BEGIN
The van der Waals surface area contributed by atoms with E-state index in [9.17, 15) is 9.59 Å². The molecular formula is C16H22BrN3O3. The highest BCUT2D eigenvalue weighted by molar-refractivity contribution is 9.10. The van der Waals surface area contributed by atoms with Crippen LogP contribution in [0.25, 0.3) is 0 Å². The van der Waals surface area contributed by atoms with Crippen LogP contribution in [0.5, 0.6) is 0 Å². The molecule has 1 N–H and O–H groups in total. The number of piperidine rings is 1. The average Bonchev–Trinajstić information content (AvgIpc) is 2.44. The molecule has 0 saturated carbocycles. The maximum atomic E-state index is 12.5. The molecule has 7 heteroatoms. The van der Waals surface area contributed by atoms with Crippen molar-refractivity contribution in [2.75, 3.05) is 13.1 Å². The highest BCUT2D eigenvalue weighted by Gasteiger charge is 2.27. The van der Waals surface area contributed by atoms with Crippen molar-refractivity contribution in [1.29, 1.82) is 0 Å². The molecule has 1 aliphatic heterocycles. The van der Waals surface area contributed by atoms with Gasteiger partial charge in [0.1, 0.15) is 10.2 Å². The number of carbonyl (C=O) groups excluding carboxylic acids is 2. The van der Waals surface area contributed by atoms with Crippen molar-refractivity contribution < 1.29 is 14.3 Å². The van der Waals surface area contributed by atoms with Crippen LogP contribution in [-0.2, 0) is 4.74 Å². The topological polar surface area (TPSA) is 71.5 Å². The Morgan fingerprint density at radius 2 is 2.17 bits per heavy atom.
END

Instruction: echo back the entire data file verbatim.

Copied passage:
The van der Waals surface area contributed by atoms with E-state index in [9.17, 15) is 9.59 Å². The molecular formula is C16H22BrN3O3. The highest BCUT2D eigenvalue weighted by molar-refractivity contribution is 9.10. The van der Waals surface area contributed by atoms with Crippen LogP contribution in [0.25, 0.3) is 0 Å². The van der Waals surface area contributed by atoms with Crippen LogP contribution in [0.5, 0.6) is 0 Å². The molecule has 1 N–H and O–H groups in total. The number of piperidine rings is 1. The average Bonchev–Trinajstić information content (AvgIpc) is 2.44. The molecule has 0 saturated carbocycles. The maximum atomic E-state index is 12.5. The molecule has 7 heteroatoms. The van der Waals surface area contributed by atoms with Crippen molar-refractivity contribution in [2.75, 3.05) is 13.1 Å². The highest BCUT2D eigenvalue weighted by Gasteiger charge is 2.27. The van der Waals surface area contributed by atoms with Crippen molar-refractivity contribution in [1.29, 1.82) is 0 Å². The molecule has 1 aliphatic heterocycles. The van der Waals surface area contributed by atoms with Gasteiger partial charge in [0.1, 0.15) is 10.2 Å². The number of carbonyl (C=O) groups excluding carboxylic acids is 2. The van der Waals surface area contributed by atoms with Crippen molar-refractivity contribution < 1.29 is 14.3 Å². The van der Waals surface area contributed by atoms with Crippen LogP contribution in [-0.2, 0) is 4.74 Å². The topological polar surface area (TPSA) is 71.5 Å². The Morgan fingerprint density at radius 2 is 2.17 bits per heavy atom.